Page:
Belfast Telegraph

Belfast woman 'used' by criminals in bank fraud avoids prison

Defence barrister Joel Lindsay said his client was a vulnerable woman with a heart condition, and the mother of two children aged 11 and six months (stock photo)
Defence barrister Joel Lindsay said his client was a vulnerable woman with a heart condition, and the mother of two children aged 11 and six months (stock photo)

By Ashleigh McDonald

A mother-of-two who acted as a mule for an organised crime gang has been spared jail after she admitted multiple frauds.

Handing Joanne Rice a suspended sentence, Judge Stephen Fowler QC told her he would have "no hesitation" activating the sentence and sending her to prison if she committed further offences in the next two years.

The 35-year old, from Norglen Parade in west Belfast, was described as a vulnerable woman with a heart condition picked on by an "original fraudster".

Prosecuting barrister Robin Steer said Rice pleaded guilty to 14 counts of fraud by false representation over a six-day period in 2016.

The M&S bank accounts linked to a customer were compromised on dates in August and September 2016, with the stolen £85,500 transferred into what the Crown described as "mule accounts", one belonging to Rice.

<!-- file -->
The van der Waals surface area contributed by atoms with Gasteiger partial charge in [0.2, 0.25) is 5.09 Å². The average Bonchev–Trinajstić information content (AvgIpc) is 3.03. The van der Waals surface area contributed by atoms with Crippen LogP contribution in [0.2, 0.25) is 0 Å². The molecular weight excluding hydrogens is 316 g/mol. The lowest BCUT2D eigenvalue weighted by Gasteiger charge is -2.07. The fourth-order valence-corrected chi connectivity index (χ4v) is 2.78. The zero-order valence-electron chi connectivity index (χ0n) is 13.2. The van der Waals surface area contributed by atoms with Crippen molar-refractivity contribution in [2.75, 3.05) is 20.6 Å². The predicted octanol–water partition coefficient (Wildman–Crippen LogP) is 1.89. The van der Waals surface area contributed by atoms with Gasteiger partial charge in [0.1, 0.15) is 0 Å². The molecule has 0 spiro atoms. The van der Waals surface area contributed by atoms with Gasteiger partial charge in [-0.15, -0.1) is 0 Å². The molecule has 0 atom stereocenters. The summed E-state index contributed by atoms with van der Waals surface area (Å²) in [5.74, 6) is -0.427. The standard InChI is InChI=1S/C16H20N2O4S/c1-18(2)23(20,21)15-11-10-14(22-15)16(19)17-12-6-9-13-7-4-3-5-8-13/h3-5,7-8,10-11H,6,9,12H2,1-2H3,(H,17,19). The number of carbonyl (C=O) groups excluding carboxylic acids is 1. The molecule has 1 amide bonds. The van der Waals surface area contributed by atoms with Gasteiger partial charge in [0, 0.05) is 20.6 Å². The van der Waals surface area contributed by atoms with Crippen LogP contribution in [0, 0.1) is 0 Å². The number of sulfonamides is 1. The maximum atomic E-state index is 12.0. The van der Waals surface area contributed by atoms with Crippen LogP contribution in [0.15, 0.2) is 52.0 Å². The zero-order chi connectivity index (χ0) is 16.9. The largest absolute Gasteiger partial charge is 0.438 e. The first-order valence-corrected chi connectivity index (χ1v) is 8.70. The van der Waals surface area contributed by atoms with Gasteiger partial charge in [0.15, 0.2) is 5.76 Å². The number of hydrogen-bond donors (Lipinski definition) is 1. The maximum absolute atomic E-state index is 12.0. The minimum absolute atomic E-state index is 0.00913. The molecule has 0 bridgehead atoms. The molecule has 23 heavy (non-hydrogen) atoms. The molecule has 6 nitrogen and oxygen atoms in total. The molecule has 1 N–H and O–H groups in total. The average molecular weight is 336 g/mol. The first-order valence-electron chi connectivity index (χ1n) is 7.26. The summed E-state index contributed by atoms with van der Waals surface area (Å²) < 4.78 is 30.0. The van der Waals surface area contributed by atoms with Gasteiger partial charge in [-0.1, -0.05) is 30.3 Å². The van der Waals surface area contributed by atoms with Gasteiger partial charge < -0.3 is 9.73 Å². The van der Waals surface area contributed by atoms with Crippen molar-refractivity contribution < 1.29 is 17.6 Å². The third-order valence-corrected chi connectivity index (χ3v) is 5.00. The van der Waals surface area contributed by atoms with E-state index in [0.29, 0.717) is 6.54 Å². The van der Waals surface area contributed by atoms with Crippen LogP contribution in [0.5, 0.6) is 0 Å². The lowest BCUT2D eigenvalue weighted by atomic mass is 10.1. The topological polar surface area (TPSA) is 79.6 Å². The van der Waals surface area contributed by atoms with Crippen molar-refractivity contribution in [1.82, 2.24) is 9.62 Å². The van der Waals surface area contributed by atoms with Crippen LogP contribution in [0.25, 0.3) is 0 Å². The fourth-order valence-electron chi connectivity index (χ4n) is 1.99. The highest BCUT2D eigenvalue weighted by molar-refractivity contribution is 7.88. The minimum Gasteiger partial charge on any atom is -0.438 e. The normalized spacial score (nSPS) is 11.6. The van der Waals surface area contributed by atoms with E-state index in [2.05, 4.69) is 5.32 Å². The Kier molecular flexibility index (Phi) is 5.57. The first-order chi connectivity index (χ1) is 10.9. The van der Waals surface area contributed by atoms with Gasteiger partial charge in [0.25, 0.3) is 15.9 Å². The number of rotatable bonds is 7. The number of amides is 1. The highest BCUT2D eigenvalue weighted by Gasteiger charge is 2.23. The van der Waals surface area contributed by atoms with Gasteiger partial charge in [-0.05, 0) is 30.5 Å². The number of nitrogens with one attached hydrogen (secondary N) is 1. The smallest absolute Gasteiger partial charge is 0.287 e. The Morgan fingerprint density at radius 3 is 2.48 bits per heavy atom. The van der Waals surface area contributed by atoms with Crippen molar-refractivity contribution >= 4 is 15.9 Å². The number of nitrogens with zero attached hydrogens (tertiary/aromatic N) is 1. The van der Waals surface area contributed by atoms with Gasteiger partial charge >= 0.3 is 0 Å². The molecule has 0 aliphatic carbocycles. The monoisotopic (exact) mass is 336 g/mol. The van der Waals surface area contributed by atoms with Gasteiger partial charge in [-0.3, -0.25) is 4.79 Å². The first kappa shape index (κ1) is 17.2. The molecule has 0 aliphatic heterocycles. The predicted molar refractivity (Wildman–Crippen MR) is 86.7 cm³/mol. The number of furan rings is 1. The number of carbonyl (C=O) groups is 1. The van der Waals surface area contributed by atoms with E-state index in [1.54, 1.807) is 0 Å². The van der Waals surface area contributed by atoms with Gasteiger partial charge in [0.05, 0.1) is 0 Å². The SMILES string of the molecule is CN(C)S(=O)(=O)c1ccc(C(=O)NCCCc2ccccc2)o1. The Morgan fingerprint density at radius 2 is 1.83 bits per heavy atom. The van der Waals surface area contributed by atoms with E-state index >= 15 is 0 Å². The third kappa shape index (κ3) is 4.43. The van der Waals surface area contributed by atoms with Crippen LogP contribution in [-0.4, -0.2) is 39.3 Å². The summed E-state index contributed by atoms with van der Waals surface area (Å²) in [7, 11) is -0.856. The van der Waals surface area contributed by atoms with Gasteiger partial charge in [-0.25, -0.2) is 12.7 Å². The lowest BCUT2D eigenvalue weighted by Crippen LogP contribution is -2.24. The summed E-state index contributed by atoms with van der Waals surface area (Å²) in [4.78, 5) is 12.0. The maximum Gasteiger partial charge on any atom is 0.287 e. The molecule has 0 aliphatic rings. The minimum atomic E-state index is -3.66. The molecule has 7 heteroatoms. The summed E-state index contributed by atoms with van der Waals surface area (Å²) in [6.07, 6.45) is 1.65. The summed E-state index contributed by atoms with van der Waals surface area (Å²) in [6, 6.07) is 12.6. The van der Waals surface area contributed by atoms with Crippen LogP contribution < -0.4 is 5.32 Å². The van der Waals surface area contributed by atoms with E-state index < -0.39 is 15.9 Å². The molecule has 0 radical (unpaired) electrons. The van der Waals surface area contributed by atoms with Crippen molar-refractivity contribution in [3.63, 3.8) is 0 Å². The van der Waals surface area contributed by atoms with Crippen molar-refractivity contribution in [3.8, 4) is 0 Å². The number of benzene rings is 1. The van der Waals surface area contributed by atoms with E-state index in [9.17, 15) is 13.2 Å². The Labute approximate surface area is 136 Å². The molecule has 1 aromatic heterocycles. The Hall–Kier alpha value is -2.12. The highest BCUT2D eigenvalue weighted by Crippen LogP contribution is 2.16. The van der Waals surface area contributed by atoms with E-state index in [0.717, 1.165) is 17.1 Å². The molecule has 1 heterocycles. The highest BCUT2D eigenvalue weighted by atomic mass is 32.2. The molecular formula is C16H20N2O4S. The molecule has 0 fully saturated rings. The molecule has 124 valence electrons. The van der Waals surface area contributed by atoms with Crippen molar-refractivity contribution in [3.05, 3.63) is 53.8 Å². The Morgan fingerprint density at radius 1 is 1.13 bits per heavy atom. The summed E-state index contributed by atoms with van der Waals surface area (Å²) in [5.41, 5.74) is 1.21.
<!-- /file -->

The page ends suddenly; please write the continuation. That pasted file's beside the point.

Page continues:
It emerged that the account holder had just deposited £50,000 inheritance into one of the accounts and was contacted over the phone by a man with a local accent who asked him about his account details.

On August 15, 2016, he contacted M&S to tell it £33,000 had been stolen from his account. He was fully reimbursed, but on August 16 more money was stolen. M&S again reimbursed the customer, who subsequently closed his accounts with it.

Regarding Rice, Mr Steer said that over a six-day period in September 2016 around £15,800 was deposited into her Danske Bank account, and that she withdrew almost the same amount in cash.

When she was arrested and interviewed on September 5, 2016, Rice admitted she had received funds into her account, and that she had withdrawn large sums of cash which she then handed over.

She also admitted spending the £2,000 she received for her role in the criminal enterprise on home decor, clothes and a trip to Dublin.

When asked about the original fraudster, Mr Steer said "he has never been identified... but clearly he knew her as he trusted her to use her account."

Defence barrister Joel Lindsay said his client was a vulnerable woman with a heart condition, and the mother of two children aged 11 and six months.

Pointing out Rice admitted her role to police during interview, Mr Lindsay said there was "clearly somebody in the background... who the money was being returned to".

The barrister said at the time of offending Rice was struggling financially, adding: "She did this and she did it foolishly."

He also spoke of Rice's remorse and said: "She is horrified that she became involved in this."

Judge Fowler said that while he accepted Rice was "manipulated and used" by an organised crime gang who targeted vulnerable people, the custody threshold had been passed.

Noting the age of Rice's youngest child, the judge said it was with a "very significant degree of hesitation" that he was suspending the 18-month prison sentence for two years.

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